What is the Right Type of Power of Attorney for You?

Powers of attorney are a group of very helpful legal documents that allow an individual to legally appoint an individual, group of individuals or even an organisation to make decisions on their behalf.

We often talk about powers of attorney in terms of elderly or vulnerable people, but that’s not the only demographic they are useful for. There are a number of reasons why an individual might benefit from putting a power of attorney in place. Below we’ve covered some of the main reasons, along with the different types of power of attorney documents that are available.

Lasting Powers of Attorney

Lasting powers of attorney (often referred to as LPAs) are the most commonly used powers of attorney, and the one most people think of when this type of legal document comes up. LPAs came into general use in 2007, when they replaced the now-obsolete Enduring Powers of Attorney. (As a sidenote, if you made an Enduring Power of Attorney before October 2007, it should still be valid. You may wish to make use of our free Enduring Power of Attorney checking service.)

The primary purpose of an LPA is to enable an individual to appoint someone they trust to act on their behalf and make vital decisions should they no longer be able to. The person who makes the LPA is called the ‘donor’ and the person who is appointed to act on their behalf is called the ‘attorney’. LPAs are often put in place to guard against the effects of diseases such as Alzheimer’s disease and dementia, but this is not their only function. An LPA can also be hugely beneficial in cases where the donor has lost consciousness due to sudden illness or a serious accident.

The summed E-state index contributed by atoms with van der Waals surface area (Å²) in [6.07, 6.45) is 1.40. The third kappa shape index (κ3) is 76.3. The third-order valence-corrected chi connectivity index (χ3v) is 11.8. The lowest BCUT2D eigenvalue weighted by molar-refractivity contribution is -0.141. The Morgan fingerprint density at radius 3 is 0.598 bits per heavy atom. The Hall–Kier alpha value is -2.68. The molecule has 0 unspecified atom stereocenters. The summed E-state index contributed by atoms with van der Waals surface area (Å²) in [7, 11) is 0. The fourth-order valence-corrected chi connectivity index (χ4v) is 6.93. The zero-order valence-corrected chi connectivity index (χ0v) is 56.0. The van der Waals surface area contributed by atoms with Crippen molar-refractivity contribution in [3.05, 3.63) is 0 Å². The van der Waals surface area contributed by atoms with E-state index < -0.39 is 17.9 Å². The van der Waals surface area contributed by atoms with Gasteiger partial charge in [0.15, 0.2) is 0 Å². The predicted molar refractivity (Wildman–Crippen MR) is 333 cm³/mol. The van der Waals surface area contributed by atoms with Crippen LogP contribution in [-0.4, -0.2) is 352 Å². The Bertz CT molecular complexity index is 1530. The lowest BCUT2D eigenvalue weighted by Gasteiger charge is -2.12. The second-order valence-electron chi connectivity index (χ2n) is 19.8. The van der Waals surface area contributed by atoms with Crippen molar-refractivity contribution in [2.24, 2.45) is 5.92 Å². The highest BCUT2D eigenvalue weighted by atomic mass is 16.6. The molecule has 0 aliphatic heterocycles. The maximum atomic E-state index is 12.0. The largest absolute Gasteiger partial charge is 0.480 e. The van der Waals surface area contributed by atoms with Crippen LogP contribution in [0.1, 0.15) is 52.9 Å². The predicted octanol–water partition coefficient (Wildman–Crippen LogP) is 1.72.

There are two types of LPA. The first grants permission for the attorney to make decisions relating to the donor’s property and finances. This could involve things such as:

  • Managing the donor’s bank accounts.
  • Choosing how to invest money.
  • Selling property on the donor’s behalf.
  • Paying bills.
  • Applying for, collecting and managing benefit payments.
  • Arranging for property maintenance.
  • Buying day to day necessities.
  • Organising gifts for family members and friends.
  • Making donations to charity.

When a property and finance LPA can come into effect depends entirely on what the donor decided when they made it. In many cases this will only be when the donor has lost capacity, though they can choose for it to be used before this. This could be beneficial for the donor if they are already struggling to manage their affairs for any reason, perhaps due to health problems or because they are living overseas.

The second type of LPA deals with health and welfare. A health and welfare attorney will be able to make decisions about things like:

  • The medical care the donor receives.
  • Whether the donor should move into a care home or supported accommodation.
  • What the donor’s daily routine is (for example, decisions relating to dressing, washing and eating).